Capital becomes even more important in a downturn. When house prices decline, capital absorbs Enterprise losses and allows them to continue fulfilling their missions, providing stability and liquidity to the housing market when they are needed most.

In a crisis, capital at the Enterprises offers borrowers protection from foreclosure, destroyed credit, and displacement. This is especially important for lower-income and minority families who are often first to lose their jobs and savings.

That is why FHFA is making sure that Enterprise risk is matched to their capital. And it is why I have spent the last two years making every effort to build capital at Fannie Mae and Freddie Mac.

When I came into office, the Enterprises were allowed to hold only $6 billion in loss-absorbing capital to back their $6 trillion balance sheets. In September 2019, Treasury and FHFA raised their combined capital caps to $45 billion.

That change saved Fannie and Freddie from failing last year when the COVID shock hit. But it does not mean they are safe. In their current condition, Fannie and Freddie will fail in a downturn in house prices.

The PSPA amendments that FHFA and Treasury announced earlier this year were aimed at preventing that from happening. And they make some important progress toward that goal.

They effectively end the net worth sweep. This allows Fannie and Freddie to build capital to meet the requirements set out in the capital rule that FHFA finalized last fall.

But most of the work to put Fannie and Freddie in a safe and sound condition remains ahead. Allowing the Enterprises to retain capital is not the same as the Enterprises having capital. And building capital is not the only necessary step.

To responsibly exit their conservatorships, Fannie and Freddie must be both well-capitalized and well-regulated.

The resolution planning rule is the next critical component of FHFA’s commitment to protecting the mission of the Enterprises and the millions of families who depend on a stable mortgage market. Credible living wills provide the clear rules of the road needed in times of stress when large financial institutions can fail.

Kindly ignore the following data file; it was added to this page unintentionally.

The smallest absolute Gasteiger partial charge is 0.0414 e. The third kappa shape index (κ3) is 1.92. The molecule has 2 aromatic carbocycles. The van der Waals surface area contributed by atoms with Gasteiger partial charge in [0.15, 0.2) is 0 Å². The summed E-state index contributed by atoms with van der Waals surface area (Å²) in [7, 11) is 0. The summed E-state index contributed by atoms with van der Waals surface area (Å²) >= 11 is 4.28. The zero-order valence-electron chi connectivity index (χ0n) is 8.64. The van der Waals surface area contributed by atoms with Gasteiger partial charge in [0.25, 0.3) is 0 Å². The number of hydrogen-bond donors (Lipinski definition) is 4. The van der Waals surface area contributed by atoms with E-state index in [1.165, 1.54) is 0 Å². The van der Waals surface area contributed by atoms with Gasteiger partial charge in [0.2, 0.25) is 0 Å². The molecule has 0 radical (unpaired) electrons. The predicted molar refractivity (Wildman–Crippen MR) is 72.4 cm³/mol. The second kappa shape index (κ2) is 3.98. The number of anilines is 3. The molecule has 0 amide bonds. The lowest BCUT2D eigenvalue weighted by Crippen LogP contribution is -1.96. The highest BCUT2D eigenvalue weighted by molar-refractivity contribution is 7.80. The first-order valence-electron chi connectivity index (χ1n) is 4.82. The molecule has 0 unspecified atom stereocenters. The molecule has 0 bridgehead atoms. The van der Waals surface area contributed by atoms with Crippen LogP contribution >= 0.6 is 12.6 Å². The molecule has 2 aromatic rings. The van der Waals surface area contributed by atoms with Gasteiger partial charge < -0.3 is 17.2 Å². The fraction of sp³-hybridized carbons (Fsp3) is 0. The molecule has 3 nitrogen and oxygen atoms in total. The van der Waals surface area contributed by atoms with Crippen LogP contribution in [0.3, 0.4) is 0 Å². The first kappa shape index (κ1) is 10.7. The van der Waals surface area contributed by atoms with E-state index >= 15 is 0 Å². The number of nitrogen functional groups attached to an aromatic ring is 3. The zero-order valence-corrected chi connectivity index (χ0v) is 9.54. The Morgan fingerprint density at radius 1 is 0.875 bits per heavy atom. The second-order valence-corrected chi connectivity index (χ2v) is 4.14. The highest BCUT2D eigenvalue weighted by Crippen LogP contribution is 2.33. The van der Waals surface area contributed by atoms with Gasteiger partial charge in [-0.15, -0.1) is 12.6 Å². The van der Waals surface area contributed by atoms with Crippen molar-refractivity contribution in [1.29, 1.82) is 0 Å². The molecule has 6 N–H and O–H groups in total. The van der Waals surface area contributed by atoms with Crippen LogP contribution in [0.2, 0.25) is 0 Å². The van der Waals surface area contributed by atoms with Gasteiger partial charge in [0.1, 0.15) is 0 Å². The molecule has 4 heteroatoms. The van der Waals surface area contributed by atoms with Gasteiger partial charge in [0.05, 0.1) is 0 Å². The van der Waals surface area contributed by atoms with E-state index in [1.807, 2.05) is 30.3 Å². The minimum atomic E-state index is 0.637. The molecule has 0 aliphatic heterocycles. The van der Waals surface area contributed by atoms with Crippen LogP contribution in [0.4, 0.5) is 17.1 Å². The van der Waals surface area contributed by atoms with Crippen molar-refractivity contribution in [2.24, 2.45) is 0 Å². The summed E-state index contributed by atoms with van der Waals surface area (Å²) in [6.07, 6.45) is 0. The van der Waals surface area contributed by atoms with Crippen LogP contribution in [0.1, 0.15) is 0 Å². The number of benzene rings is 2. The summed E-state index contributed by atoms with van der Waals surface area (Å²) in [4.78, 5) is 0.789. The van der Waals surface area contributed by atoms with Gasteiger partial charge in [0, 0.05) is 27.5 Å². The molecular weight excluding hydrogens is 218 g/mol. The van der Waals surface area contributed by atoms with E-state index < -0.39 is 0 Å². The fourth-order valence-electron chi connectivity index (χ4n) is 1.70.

As President Johnson closed his Brookings 50th Anniversary remarks, he said, “When governments are faced with great public dilemmas, they must shape their programs with the greatest wisdom that they possess, but governments must act.” 

Credible living wills at Fannie and Freddie will ensure that, in a great public dilemma involving housing finance, FHFA will be able to act quickly without exposing the financial system or taxpayers to additional risk.

They will help FHFA act to protect the Enterprises’ mission even in the worst conditions. They build on the foundation laid by Dodd-Frank to end Too Big to Fail and protect taxpayers from Wall Street’s losses.

With this living wills rule, FHFA is preparing an important tool for a world-class financial regulator to hold in case of a crisis. But the surest path to avoiding Enterprise receiverships runs through raising enough capital to keep Fannie and Freddie strong through a downturn.

And FHFA will continue preparing the Enterprises to fulfill their mission throughout the cycle.

Attachments:

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Contacts:

​Raffi Williams Raffi.Williams@FHFA.gov / Adam Russell Adam.Russell@FHFA.gov​​​​